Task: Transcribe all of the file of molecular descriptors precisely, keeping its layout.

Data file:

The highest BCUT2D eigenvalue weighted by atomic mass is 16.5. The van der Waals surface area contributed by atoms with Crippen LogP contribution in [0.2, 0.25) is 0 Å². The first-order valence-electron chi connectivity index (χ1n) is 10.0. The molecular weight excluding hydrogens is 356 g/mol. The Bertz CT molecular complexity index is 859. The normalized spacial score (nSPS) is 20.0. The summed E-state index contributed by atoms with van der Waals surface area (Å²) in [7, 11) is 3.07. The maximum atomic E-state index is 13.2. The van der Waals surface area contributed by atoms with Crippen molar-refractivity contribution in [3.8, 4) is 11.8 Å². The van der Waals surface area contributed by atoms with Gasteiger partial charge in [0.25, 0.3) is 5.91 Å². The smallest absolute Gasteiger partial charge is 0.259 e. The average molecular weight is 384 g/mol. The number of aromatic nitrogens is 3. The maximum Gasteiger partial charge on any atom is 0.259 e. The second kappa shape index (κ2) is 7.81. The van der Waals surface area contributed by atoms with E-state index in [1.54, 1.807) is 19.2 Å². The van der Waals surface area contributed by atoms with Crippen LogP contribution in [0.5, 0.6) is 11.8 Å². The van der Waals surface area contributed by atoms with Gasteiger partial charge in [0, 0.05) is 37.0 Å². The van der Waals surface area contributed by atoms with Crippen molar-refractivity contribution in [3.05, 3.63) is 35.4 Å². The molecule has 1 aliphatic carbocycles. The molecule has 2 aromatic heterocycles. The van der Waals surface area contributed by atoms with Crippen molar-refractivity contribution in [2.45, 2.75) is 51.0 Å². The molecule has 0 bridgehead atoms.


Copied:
The highest BCUT2D eigenvalue weighted by atomic mass is 16.5. The van der Waals surface area contributed by atoms with Crippen LogP contribution in [0.2, 0.25) is 0 Å². The first-order valence-electron chi connectivity index (χ1n) is 10.0. The molecular weight excluding hydrogens is 356 g/mol. The Bertz CT molecular complexity index is 859. The normalized spacial score (nSPS) is 20.0. The summed E-state index contributed by atoms with van der Waals surface area (Å²) in [7, 11) is 3.07. The maximum atomic E-state index is 13.2. The van der Waals surface area contributed by atoms with Crippen molar-refractivity contribution in [3.8, 4) is 11.8 Å². The van der Waals surface area contributed by atoms with Gasteiger partial charge in [0.25, 0.3) is 5.91 Å². The smallest absolute Gasteiger partial charge is 0.259 e. The average molecular weight is 384 g/mol. The number of aromatic nitrogens is 3. The maximum Gasteiger partial charge on any atom is 0.259 e. The second kappa shape index (κ2) is 7.81. The van der Waals surface area contributed by atoms with E-state index in [1.54, 1.807) is 19.2 Å². The van der Waals surface area contributed by atoms with Crippen LogP contribution in [0.5, 0.6) is 11.8 Å². The van der Waals surface area contributed by atoms with Gasteiger partial charge in [0, 0.05) is 37.0 Å². The van der Waals surface area contributed by atoms with Crippen molar-refractivity contribution in [3.05, 3.63) is 35.4 Å². The molecule has 1 aliphatic carbocycles. The molecule has 2 aromatic heterocycles. The van der Waals surface area contributed by atoms with Crippen molar-refractivity contribution in [2.45, 2.75) is 51.0 Å². The molecule has 0 bridgehead atoms.